Apple yesterday announced the iPhone 4S, and while it remains visually identical to the iPhone 4, it does pack some powerful new software in the form of 'personal assistant' Siri.

Ever felt that your smartphone doesn't do enough, but can't justify the price of a person assistant or butler? Well Apple has been thinking long and hard about you, and hopes that Siri - available exclusively on the iPhone 4S - will act as your own digital secretary.


By speaking to the phone - more on why I find this odd in a minute - users can arrange meetings, set alarms, get driving directions, write text messages and conduct internet searches. The faithful phone-butler Siri will efficiently carry out the request, and talk back if more information is required.

It sounds very clever and I'm sure many engineers have worked long into the night to perfect it, but I worry that no one will actually use it. The iPhone 3GS and 4 both have Voice Control, a sort of dumbed down Siri that can be asked to play music, but I can safely say I've never used it. Not once.

I bet it works very well, but I just don't see the point. I don't want to talk to my phone when there's no one on the other end. Worse still, Siri talks back like it's an actual person and refers to itself as 'I'.

Apple must think that in iWorld all anyone does is go for morning runs, meet for coffee and think about the weather. The latter may be true for most Brits, but these are mundane events that we can either remember ourselves, or enter into the phone manually.

Seeing J.A.R.V.I.S. in the 'Iron Man' films was cool, because it was so far removed from reality that we never thought we'd be actually using it, and that's how I want this kind of futuristic man-servant technology to stay - in films.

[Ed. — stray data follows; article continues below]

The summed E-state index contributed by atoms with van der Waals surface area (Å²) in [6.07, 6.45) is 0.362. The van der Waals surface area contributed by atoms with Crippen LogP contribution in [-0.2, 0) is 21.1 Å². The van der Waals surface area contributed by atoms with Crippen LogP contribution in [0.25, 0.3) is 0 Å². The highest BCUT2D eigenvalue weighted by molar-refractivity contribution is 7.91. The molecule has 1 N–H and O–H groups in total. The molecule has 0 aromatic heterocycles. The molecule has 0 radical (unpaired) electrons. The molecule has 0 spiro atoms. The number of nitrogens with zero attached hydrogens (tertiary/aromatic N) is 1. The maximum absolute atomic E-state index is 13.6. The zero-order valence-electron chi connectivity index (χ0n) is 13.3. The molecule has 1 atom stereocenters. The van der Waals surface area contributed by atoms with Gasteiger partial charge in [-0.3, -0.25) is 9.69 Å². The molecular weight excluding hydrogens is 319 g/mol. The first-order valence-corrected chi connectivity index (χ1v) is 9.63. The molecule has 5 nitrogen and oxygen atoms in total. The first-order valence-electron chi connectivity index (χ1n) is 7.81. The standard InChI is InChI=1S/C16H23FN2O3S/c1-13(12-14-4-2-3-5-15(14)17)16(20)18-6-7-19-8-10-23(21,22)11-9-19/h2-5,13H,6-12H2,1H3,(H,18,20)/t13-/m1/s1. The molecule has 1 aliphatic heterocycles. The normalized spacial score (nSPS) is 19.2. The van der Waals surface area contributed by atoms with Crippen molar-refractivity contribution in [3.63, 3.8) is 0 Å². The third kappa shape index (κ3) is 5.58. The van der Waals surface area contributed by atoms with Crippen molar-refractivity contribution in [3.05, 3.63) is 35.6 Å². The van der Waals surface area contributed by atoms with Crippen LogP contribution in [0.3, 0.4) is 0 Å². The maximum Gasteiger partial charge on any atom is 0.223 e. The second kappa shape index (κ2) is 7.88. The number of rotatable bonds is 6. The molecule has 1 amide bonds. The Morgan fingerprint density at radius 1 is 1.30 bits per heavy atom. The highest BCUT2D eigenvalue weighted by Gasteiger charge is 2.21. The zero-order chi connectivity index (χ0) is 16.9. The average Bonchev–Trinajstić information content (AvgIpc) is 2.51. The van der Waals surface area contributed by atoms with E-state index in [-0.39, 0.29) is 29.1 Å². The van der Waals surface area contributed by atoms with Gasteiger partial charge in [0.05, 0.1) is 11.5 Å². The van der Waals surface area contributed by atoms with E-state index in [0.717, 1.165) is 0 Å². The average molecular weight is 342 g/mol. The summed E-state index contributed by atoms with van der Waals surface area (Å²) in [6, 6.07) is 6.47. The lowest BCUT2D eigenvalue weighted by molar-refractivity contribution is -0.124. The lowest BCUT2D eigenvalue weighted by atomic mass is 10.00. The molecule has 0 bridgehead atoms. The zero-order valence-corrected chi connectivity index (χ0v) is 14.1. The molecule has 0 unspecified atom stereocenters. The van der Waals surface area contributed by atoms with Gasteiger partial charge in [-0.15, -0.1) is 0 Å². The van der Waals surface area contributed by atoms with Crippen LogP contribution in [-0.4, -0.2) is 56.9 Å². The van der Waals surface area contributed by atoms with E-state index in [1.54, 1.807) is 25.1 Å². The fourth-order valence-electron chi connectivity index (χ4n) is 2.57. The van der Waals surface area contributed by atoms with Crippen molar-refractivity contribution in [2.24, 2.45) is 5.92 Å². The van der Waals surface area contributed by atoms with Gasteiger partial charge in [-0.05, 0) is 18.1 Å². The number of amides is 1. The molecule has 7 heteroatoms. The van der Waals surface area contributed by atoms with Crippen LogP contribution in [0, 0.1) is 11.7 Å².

Does Apple really expect us to walk around talking to our iPhones? On a crowded train would you honestly sit there asking your iPhone to arrange meetings for you, or tell you how fast 60mph is in furlongs per fortnight? And the latter would only work if you had a data connection, which on a train you probably won't anyway.

I love modern technology, I really do, but we're getting lazy. Want to go for coffee with Bob? Type it into your phone yourself; no one is so busy that they can't spend 30 seconds typing in a calendar event. And how accurate is the speech recognition? Will it work with strong accents? Will we all start talking like monosyllabic drones? Of course it works beautifully in the Apple demonstration, but I'd be interested to know how it fares in the real world with background noise and regional accents.

One benefit I can see is for those who are partially sighted; as an accessibility feature Siri is a great idea, helping people who can't clearly read the screen, or who find typing difficult, but I'm sorry, it's no more than that.

We'll all use Siri for 10 minutes and it doesn't matter if we're blown away by it or think it's stupid, we'll never use it again.

Having said that, I can't wait for to appear and entertain us with hilariously inappropriate messages sent to the wrong contact.

Will you use Siri? Leave your thoughts in the comments below.